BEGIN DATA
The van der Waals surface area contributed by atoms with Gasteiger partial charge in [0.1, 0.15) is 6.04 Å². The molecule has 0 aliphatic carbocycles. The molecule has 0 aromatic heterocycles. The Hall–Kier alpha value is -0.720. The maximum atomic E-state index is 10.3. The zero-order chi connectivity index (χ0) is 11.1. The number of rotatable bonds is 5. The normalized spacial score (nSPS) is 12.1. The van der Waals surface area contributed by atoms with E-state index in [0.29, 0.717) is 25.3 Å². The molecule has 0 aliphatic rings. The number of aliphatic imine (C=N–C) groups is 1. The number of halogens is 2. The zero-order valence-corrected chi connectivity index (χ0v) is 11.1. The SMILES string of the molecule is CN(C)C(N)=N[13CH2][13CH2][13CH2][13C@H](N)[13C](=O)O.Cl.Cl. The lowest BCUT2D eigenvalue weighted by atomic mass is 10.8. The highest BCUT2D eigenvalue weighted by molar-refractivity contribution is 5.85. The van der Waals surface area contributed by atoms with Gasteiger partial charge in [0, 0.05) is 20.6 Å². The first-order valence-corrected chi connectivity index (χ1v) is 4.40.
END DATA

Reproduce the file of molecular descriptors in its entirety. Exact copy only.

The van der Waals surface area contributed by atoms with Gasteiger partial charge in [0.1, 0.15) is 6.04 Å². The molecule has 0 aliphatic carbocycles. The molecule has 0 aromatic heterocycles. The Hall–Kier alpha value is -0.720. The maximum atomic E-state index is 10.3. The zero-order chi connectivity index (χ0) is 11.1. The number of rotatable bonds is 5. The normalized spacial score (nSPS) is 12.1. The van der Waals surface area contributed by atoms with E-state index in [0.29, 0.717) is 25.3 Å². The molecule has 0 aliphatic rings. The number of aliphatic imine (C=N–C) groups is 1. The number of halogens is 2. The zero-order valence-corrected chi connectivity index (χ0v) is 11.1. The SMILES string of the molecule is CN(C)C(N)=N[13CH2][13CH2][13CH2][13C@H](N)[13C](=O)O.Cl.Cl. The lowest BCUT2D eigenvalue weighted by atomic mass is 10.8. The highest BCUT2D eigenvalue weighted by molar-refractivity contribution is 5.85. The van der Waals surface area contributed by atoms with Gasteiger partial charge in [0, 0.05) is 20.6 Å². The first-order valence-corrected chi connectivity index (χ1v) is 4.40.